Indoor Plants are Waking Up

It’s time to give them a spring cleaning

Most houseplants take a rest during the winter. Indoor temperatures tend to be high and the air is often dry. Plants are not entirely dormant but their growth is certainly not robust. Think of it as a rest period. But now, plants are responding to increased sunlight, a signal that the growing season has begun in earnest.

As the light grows longer each day your houseplants sense the change. The sun is warmer and stronger as it streams in the windows. Plants are awakening to the growing season and this is the time to take stock of them. You may have noticed new leaves, stems, or flower buds. Active growth has commenced and that’s one more exciting aspect of spring.

Indoor Houseplant Care - new growth
Indoor Houseplant Care - Roots
Indoor Houseplant Care - bugs and mites

Look them Over

Pick up the pots and look for roots emerging from drainage holes. That’s a sign the plant could use repotting. Leaf tips that are brown or crispy or leaves that are yellow, speckled and limp are also signs that the plant needs care.

Hold the pot up to the light to check for spider mites, minuscule insects that create very fine, hard-to-see webbing under leaves and along stems. They cause damage by sucking juices from the plant. A magnifying glass or hand lens is very helpful. A few sprays of water every couple of days will eliminate these pests.

Mealy bugs are white, cottony insects that can quickly increase and spread from one plant to another. They, too, suck plant juices and cause damage. Remove them with a cotton swab dipped in rubbing alcohol or use an insecticidal soap and spray the insects every 7 to 10 days to kill them.

Scale insects are small and immobile and typically found on stems and the undersides of leaves. They produce a sticky, clear honeydew. Treat them the same as mealybugs. (If the infested plant is an herb or other edible, use water to remove the pests.)


New Potting Soil

Your plants may need fresh potting mix. If a plant has grown in the same pot for a few years there’s a good chance the fertilizers and nutrients in the soil are depleted. Garden centers offer bags of indoor potting mix as well as mixes made specifically for cacti, orchids and African violets.

Re-Potting Houseplants - Soil
Re-Potting Houseplants - Cactus

When repotting, you can keep the plant in the same pot by trimming off some of the bottom roots. Replace all of the potting mix, putting a layer in the bottom of the pot and setting the plant at the same depth at which it was growing before. Add more potting mix up to about one-half to one inch below the pot’s rim so it won’t spill over the edge when you water. Once you’ve repotted the plant, give the pot a few gentle taps to settle the plant and the soil and water it. (Pots need drainage holes. Even experienced gardeners can overwater a potted plant and that can cause the roots to rot. If your pot doesn’t have holes, consider putting the plant in a plastic pot with holes that can slip into the decorative container.)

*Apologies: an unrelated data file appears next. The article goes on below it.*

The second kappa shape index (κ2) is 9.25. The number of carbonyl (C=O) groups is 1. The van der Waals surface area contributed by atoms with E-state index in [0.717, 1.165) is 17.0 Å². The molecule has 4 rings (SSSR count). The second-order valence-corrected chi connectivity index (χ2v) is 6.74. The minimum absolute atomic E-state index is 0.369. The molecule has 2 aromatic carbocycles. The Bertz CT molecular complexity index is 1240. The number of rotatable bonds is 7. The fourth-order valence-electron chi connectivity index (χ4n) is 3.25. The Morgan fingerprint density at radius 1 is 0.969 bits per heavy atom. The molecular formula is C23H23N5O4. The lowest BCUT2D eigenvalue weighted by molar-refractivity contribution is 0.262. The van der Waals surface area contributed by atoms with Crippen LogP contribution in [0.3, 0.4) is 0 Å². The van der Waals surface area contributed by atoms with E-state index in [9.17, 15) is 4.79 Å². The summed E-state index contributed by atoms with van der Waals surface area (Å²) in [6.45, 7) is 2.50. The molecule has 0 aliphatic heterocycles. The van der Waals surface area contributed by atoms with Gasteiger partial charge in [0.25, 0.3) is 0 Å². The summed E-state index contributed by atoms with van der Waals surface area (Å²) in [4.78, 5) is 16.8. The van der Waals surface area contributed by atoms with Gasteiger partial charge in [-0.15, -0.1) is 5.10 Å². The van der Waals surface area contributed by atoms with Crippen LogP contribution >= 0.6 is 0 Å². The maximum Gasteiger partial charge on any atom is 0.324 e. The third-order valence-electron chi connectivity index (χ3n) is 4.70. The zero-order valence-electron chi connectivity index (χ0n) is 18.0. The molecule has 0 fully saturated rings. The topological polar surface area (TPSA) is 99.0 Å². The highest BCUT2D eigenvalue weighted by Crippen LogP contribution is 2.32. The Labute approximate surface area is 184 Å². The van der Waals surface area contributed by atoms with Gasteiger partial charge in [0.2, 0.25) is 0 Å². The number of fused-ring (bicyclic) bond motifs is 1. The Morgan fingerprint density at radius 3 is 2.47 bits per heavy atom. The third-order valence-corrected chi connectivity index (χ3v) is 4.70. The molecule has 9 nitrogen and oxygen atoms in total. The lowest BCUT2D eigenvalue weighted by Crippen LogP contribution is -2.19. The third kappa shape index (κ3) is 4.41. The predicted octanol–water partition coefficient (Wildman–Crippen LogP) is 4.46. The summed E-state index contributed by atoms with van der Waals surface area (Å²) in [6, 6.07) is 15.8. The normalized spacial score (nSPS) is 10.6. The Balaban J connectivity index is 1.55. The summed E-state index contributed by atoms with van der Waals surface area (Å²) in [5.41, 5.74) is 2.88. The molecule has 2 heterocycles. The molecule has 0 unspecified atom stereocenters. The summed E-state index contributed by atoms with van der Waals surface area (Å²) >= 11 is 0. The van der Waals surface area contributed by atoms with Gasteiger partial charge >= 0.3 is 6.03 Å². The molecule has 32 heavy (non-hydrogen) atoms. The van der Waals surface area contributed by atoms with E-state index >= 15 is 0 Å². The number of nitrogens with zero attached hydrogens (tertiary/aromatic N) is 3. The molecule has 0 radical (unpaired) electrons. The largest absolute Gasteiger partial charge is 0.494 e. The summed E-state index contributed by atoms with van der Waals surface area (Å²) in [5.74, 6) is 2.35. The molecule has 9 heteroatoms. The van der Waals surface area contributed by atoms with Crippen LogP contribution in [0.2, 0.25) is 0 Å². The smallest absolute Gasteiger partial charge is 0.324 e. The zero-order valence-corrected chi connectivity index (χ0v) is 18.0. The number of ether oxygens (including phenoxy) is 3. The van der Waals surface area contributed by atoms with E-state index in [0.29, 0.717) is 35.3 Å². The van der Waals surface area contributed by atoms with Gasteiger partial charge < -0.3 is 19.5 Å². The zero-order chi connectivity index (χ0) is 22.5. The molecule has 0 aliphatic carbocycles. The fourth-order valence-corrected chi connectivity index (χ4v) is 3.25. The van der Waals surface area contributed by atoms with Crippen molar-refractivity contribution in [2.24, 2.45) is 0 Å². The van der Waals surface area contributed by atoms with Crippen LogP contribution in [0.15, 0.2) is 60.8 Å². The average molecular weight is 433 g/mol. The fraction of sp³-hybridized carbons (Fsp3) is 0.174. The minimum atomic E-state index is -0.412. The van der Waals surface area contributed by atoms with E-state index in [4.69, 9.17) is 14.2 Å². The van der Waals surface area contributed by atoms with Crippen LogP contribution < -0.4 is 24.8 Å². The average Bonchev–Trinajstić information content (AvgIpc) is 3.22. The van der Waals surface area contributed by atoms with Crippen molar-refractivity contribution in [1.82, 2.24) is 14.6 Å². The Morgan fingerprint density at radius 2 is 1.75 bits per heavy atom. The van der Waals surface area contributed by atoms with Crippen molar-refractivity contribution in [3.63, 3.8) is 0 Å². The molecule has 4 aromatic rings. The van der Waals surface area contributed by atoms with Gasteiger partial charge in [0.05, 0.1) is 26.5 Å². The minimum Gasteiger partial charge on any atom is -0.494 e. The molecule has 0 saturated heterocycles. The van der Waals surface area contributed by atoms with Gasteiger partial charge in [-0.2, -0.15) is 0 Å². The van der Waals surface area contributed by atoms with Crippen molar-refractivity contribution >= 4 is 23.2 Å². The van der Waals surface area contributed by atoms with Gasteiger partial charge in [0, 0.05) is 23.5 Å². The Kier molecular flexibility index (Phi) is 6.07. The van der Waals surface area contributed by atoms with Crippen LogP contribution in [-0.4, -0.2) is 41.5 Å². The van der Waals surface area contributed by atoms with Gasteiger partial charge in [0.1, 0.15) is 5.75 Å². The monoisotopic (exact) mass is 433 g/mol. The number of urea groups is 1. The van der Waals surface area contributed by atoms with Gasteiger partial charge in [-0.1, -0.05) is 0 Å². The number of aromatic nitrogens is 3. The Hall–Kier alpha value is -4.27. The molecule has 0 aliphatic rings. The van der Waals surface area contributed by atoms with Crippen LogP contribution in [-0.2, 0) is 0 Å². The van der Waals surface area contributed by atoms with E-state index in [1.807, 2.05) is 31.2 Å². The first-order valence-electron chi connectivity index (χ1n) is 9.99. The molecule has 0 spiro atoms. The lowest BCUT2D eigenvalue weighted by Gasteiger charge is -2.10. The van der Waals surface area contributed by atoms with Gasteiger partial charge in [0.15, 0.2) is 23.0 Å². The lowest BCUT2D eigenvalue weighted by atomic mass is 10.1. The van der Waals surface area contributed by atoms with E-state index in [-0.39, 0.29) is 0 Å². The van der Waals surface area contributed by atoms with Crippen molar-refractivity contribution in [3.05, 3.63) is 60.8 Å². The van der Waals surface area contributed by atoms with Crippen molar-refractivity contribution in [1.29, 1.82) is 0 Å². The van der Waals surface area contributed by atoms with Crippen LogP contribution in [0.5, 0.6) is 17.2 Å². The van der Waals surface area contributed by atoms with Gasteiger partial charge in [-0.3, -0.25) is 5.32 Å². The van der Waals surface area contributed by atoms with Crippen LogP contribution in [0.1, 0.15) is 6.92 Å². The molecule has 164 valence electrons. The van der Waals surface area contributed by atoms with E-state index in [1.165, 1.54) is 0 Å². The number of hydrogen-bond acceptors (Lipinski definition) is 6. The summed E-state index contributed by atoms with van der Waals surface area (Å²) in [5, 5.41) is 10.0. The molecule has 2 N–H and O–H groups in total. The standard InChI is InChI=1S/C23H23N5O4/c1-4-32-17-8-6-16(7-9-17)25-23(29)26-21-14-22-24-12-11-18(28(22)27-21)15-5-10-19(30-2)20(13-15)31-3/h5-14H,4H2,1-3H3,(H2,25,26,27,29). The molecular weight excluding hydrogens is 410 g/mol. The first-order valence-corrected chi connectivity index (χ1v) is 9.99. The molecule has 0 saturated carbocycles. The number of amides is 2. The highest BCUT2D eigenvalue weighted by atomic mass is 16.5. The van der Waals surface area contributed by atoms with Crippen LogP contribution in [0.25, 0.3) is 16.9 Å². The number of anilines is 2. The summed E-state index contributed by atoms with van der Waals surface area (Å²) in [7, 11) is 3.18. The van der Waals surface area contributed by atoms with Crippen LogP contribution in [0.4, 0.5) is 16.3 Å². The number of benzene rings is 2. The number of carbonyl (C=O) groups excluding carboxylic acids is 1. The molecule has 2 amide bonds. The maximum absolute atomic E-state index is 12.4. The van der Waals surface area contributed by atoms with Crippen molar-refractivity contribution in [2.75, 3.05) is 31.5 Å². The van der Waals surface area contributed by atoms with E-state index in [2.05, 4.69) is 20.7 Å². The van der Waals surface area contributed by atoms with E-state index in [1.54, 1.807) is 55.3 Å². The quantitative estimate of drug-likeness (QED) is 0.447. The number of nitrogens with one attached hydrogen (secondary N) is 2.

If the plant’s roots have filled up most of the pot, use a larger pot—at least an inch or two wider in diameter. Some plants like to be slightly root bound, but once the roots encircle the inside of the pot or fill the entire root ball, a larger pot is a good idea.

Houseplant Care - Trimming

Trim Them

Plants, such as pothos or trailing ivy, may have become spindly or leggy over the winter due to lack of light. The stems grow longer as they stretch to reach the weak winter sunlight, but produce fewer leaves. In that case, you can give the stems a little “hair cut” to make them bushier. New shoots will form below the cuts. And, remove leaves that have turned yellow or a crispy. They’re not going to recover.


Feeding Time

Garden centers sell granular and water-soluble fertilizers labeled for indoor plants. If you haven’t repotted a plant and you don’t intend to anytime soon, fertilizing occasionally will replenish nutrients. Slow-release granular pellets sprinkled on top of the soil surface will provide nutrients each time you water. They can be worked into the potting mix as well. It might be tempting to use more fertilizer than the label recommends in hopes of getter faster growth or more flowers, but excess fertilizer can burn the roots and harm the plant. It’s like taking too many vitamins. Not good.


Spritz Them

Over the winter, dust may have collected on some of your plants. A layer of dust blocks some of the sunlight from reaching plant cells and plants use that light to produce some of the nutrients they need. A spray of water helps remove dust on glossy leaves. Plants like asparagus fern and bromeliads also appreciate the extra humidity from a daily misting. (Don’t mist hairy-leaved plants like African violets or cacti. They don’t like wet leaves.) A damp paper towel or soft cloth can be used on large-leaved specimens like rubber trees and elephant ears. If the plants can be moved, you could put them in the shower and give them a quick spray with warm water. Or, wait until after mid-May and take the plants outdoors to hose them off.

Indoor Plant Care in Spring

Double Your Pleasure

Succulents, cacti, orchids, air plants, ferns—you name it—garden center and grocery store shelves seem to offer more new and unusual plants each week. Indoor plants have become wildly popular once again and they’re the darlings of the decorating world. Have a bright south- or west-facing window? Look for an aloe, jade plant or Kalanchoe tomentosa (aka panda plant). For a north- or east-facing windows where plants receive low light or indirect light, there are spider plants, ZZ Plant (Zamioculcas zamiifolia), bird’s nest ferns, rex begonias and peperomias. The possibilities and the plants are endless.


Nina Koziol is a garden writer and horticulturist who lives and gardens in Palos Park, Illinois.